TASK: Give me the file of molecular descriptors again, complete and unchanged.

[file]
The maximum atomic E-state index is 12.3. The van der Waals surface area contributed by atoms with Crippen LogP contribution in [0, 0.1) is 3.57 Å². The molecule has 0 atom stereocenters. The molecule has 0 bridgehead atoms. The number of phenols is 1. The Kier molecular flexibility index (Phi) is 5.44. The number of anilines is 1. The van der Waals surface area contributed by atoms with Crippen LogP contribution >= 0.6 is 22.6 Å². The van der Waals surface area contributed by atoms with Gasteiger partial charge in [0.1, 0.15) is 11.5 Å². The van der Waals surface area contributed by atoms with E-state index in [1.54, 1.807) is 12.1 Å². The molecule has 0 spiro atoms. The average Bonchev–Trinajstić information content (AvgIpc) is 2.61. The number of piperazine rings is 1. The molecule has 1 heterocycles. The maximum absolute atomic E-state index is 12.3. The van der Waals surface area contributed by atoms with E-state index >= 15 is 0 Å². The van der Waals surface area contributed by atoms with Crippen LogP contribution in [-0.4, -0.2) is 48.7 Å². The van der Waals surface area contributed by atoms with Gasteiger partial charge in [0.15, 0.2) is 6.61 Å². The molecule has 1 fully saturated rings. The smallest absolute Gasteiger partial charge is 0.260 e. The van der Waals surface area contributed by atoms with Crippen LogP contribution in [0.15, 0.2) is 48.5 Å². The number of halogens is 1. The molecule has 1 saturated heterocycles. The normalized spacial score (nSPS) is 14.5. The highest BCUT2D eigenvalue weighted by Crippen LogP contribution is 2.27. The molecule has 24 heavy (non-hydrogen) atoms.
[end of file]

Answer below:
The maximum atomic E-state index is 12.3. The van der Waals surface area contributed by atoms with Crippen LogP contribution in [0, 0.1) is 3.57 Å². The molecule has 0 atom stereocenters. The molecule has 0 bridgehead atoms. The number of phenols is 1. The Kier molecular flexibility index (Phi) is 5.44. The number of anilines is 1. The van der Waals surface area contributed by atoms with Crippen LogP contribution >= 0.6 is 22.6 Å². The van der Waals surface area contributed by atoms with Gasteiger partial charge in [0.1, 0.15) is 11.5 Å². The van der Waals surface area contributed by atoms with E-state index in [1.54, 1.807) is 12.1 Å². The molecule has 0 spiro atoms. The average Bonchev–Trinajstić information content (AvgIpc) is 2.61. The number of piperazine rings is 1. The molecule has 1 heterocycles. The maximum absolute atomic E-state index is 12.3. The van der Waals surface area contributed by atoms with E-state index >= 15 is 0 Å². The van der Waals surface area contributed by atoms with Crippen LogP contribution in [-0.4, -0.2) is 48.7 Å². The van der Waals surface area contributed by atoms with Gasteiger partial charge in [0.15, 0.2) is 6.61 Å². The molecule has 1 fully saturated rings. The smallest absolute Gasteiger partial charge is 0.260 e. The van der Waals surface area contributed by atoms with Crippen LogP contribution in [0.15, 0.2) is 48.5 Å². The number of halogens is 1. The molecule has 1 saturated heterocycles. The normalized spacial score (nSPS) is 14.5. The highest BCUT2D eigenvalue weighted by Crippen LogP contribution is 2.27. The molecule has 24 heavy (non-hydrogen) atoms.